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Walk Through Moonbeams Slowly

Robin – A writer who uses this face ^-^ way too much

Ragnarok

((This is my creative response to the poetry of Sandeep Parmar in her book “Eidolon” As her book tells partly of a modern revision of the Greek myth Helen that is the part I have focused on. In my creative response I have taken the Norse myth of the wolf Fenris and placed him in modern society.)) Continue reading “Ragnarok”

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Review: After Dark

After Dark offers me the longest stretch of time I have spent sat in Denny’s just to stare out the window and drink coffee.

It is a book by Japanese author Haruki Murakami originally published in 2004. He is a highly distinguished writer both inside of Japan and outside meaning there must be an audience for his work somewhere. In fact, his audience must be vast as he was originally 4/1 favourite to win a Nobel Prize of literature in 2016.

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Review: Yves Klein

It takes a very specific type of man to create an art exhibit of eleven identical blue squares, and perhaps an even more specific type to create nearly two hundred of these monochrome paintings.

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A Tribute To A Talented Writer

Hi there, reader. ^-^ This is Robin here, I’d say for once without a creative response or a review but I have been rather lax in posting up here so I guess that opening line doesn’t work out. Lets pretend though and just say for once I’m here to shout-out to talented  Author and Youtuber, Jenna Moreci, as I feel as though she offers some beneficial advice for any aspiring novelist.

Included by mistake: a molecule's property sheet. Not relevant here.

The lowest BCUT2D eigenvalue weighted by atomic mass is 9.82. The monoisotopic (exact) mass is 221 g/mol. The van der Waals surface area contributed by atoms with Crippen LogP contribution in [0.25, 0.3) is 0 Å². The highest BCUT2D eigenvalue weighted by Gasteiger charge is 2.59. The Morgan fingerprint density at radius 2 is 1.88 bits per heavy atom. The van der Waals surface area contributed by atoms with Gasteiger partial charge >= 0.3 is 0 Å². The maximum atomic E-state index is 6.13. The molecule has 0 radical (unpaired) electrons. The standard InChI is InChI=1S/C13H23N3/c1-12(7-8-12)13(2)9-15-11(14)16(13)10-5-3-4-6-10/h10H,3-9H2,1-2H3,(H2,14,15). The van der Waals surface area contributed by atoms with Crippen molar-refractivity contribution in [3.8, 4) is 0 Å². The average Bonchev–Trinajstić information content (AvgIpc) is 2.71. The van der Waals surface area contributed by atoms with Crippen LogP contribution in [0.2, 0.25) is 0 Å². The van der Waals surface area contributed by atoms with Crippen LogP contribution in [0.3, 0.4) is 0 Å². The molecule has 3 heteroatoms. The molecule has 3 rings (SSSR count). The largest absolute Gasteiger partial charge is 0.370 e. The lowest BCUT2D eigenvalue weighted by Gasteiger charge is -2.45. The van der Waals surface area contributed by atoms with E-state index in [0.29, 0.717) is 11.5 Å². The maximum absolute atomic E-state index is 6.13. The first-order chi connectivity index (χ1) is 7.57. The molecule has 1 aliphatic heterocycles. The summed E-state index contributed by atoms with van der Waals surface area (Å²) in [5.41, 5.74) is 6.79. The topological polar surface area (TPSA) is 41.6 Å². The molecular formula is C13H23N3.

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Mother And Son, A Translation

((This is a creative response to the poem “Mother And Daughter, A Translation” by poet Kapka Kassabova. The original concept of the poem shows snippets of dialogue followed by the subtext behind them and I followed this concept in my own response. As an addition, I did use the title “translation” to also be a play on the word “transgender” because really, who doesn’t love a play on words.)) Continue reading “Mother And Son, A Translation”

A Travel Guide To Runcorn Streets

((This is my creative response to the poem “Travel Guide To The Country Of Your Birth” by poet Kapka Kassabova. I have taken the concept of the original poem but applied the style to my own home town.)) Continue reading “A Travel Guide To Runcorn Streets”

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